An Unintentional Prayer

“pray for one another”

James 5:16

~

 

Carson A. Holmquist

Randall Smith

Thomas J. Sullivan

Squire K. “Skip” Wells

David A. Wyatt

 

I don’t know if you know any of those names.  They are American servicemen, four Marines and a Navy sailor, killed earlier this month in Chattanooga, Tennessee.

 

I felt anger and sadness in the hours and days after the shootings, hurting for the families, wondering why troubled people make the choices they do…  And I saw the victims’ names and faces on TV, and prayed.

 

But after a matter of days, when the story disappeared from the news cycle, I could not have told you the victims’ names anymore.  Though I still prayed when the situation returned to my mind, the names had not made the transition from my short-term memory to my long-term.  With the exception of one.  Squire K. Wells.

 

wells22n-7-web

 

There’s just something about that name, isn’t there?  Dignity and pride.  It’s a name with bearing.  And he looked it, too, although military folk often do.  And even though he looked like he wore his name well, I immediately thought, I wonder what his nickname was.  I knew, with a name like Squire, that he must have had a nickname.  And a second or two later, the newscaster said it.  “Skip.”

 

Of course.  Skip Wells.  Squire K. Wells is the name of a man.  A marine.  But a little boy, well, a little boy would be called Skip.  Skip Wells would play outside with his friends and come home filthy.  He’d test his mother’s patience by coming home with his pockets full of wet stones he had picked up at the creek.  He’d stuff his dirty clothes under the bed when he was told to clean his room.

 

I don’t know any of that, really.  It’s just the picture that came to me when I heard his name.  And because it was vivid, I kept thinking about him, and I kept praying for him, specifically, whenever the shootings came back into my head.  I prayed for his parents and his girlfriend, and siblings and grandparents and friends.  I prayed for those who are hurting and missing him.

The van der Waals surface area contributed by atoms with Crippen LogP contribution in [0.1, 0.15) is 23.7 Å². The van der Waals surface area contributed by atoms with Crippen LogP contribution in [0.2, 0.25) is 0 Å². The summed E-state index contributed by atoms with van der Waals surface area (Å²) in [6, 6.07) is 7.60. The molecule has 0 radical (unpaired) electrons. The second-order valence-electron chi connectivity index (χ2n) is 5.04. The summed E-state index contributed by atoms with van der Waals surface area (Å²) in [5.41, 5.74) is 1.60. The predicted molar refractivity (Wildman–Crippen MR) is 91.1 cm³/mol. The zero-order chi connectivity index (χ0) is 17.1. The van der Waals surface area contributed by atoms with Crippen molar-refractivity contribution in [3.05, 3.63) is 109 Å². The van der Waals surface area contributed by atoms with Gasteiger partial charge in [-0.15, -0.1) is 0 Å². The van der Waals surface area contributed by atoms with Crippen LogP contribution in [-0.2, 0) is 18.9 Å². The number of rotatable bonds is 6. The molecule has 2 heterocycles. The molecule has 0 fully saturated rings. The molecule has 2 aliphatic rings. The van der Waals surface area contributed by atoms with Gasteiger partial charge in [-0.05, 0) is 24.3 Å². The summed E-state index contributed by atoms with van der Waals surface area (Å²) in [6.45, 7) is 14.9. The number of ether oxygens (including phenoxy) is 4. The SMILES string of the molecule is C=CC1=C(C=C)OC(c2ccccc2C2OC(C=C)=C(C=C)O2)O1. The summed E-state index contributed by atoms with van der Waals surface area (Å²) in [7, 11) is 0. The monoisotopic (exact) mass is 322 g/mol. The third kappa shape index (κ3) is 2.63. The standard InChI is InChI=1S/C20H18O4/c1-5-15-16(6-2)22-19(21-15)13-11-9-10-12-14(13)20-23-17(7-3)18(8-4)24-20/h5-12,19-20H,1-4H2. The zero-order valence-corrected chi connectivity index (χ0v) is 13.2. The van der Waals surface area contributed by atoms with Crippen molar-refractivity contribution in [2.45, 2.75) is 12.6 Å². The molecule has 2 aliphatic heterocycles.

A few days ago, an interesting thing happened. I found out that I know someone who knew him.  A friend of mine who lives in Georgia, where Lance Corporal Squire K. Wells grew up.  A friend of mine who not only knew Skip, but his family, too.  And all of a sudden, all those prayers I had prayed for those anonymous people didn’t feel like the desperate reaction of a woman several states away. Now, those prayers felt like a hug of sympathy for someone I care about.  Now, I felt like I had helped a little bit.

 

 

All prayers are valuable.  All prayers are treasured by our Father, those for ourselves and those for others.  But when vague, generalized (albeit heartfelt) prayers of mine suddenly had a face, and it was the face of a friend… then all at once, those prayers became just as precious to me, as they are to Him.

 

~ “And the smoke of the incense,

  with the prayers of the saints,

ascended before God from the angel’s hand.” ~

Revelation 8:4

~

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